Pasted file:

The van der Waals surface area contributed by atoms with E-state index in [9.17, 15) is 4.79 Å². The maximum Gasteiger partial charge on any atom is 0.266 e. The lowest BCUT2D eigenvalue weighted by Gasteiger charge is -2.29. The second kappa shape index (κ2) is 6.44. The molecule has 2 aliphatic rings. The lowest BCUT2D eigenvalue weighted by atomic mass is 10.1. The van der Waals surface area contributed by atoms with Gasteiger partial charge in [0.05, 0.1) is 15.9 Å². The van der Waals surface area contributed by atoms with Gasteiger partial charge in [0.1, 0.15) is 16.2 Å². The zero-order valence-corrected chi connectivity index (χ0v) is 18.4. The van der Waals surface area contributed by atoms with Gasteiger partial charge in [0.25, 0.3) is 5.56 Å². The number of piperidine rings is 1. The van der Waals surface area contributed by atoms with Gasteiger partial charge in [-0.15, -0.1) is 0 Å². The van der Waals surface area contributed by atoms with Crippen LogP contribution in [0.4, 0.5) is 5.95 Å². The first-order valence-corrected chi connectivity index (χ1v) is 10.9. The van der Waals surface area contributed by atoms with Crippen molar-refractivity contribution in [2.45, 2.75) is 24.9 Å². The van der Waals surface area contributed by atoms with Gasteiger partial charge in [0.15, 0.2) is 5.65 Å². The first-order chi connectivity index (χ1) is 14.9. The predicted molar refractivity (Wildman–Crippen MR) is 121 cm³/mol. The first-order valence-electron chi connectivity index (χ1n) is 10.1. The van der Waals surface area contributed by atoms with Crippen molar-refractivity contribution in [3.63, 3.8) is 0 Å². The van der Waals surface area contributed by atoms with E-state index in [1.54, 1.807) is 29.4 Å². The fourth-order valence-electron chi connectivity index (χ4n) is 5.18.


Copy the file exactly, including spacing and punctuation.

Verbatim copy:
The van der Waals surface area contributed by atoms with E-state index in [9.17, 15) is 4.79 Å². The maximum Gasteiger partial charge on any atom is 0.266 e. The lowest BCUT2D eigenvalue weighted by Gasteiger charge is -2.29. The second kappa shape index (κ2) is 6.44. The molecule has 2 aliphatic rings. The lowest BCUT2D eigenvalue weighted by atomic mass is 10.1. The van der Waals surface area contributed by atoms with Gasteiger partial charge in [0.05, 0.1) is 15.9 Å². The van der Waals surface area contributed by atoms with Gasteiger partial charge in [0.1, 0.15) is 16.2 Å². The zero-order valence-corrected chi connectivity index (χ0v) is 18.4. The van der Waals surface area contributed by atoms with Gasteiger partial charge in [0.25, 0.3) is 5.56 Å². The number of piperidine rings is 1. The van der Waals surface area contributed by atoms with Gasteiger partial charge in [-0.15, -0.1) is 0 Å². The van der Waals surface area contributed by atoms with Crippen LogP contribution in [0.4, 0.5) is 5.95 Å². The first-order valence-corrected chi connectivity index (χ1v) is 10.9. The van der Waals surface area contributed by atoms with Crippen molar-refractivity contribution in [2.45, 2.75) is 24.9 Å². The van der Waals surface area contributed by atoms with Gasteiger partial charge in [0.15, 0.2) is 5.65 Å². The first-order chi connectivity index (χ1) is 14.9. The predicted molar refractivity (Wildman–Crippen MR) is 121 cm³/mol. The first-order valence-electron chi connectivity index (χ1n) is 10.1. The van der Waals surface area contributed by atoms with Crippen molar-refractivity contribution in [3.63, 3.8) is 0 Å². The van der Waals surface area contributed by atoms with E-state index in [1.54, 1.807) is 29.4 Å². The fourth-order valence-electron chi connectivity index (χ4n) is 5.18.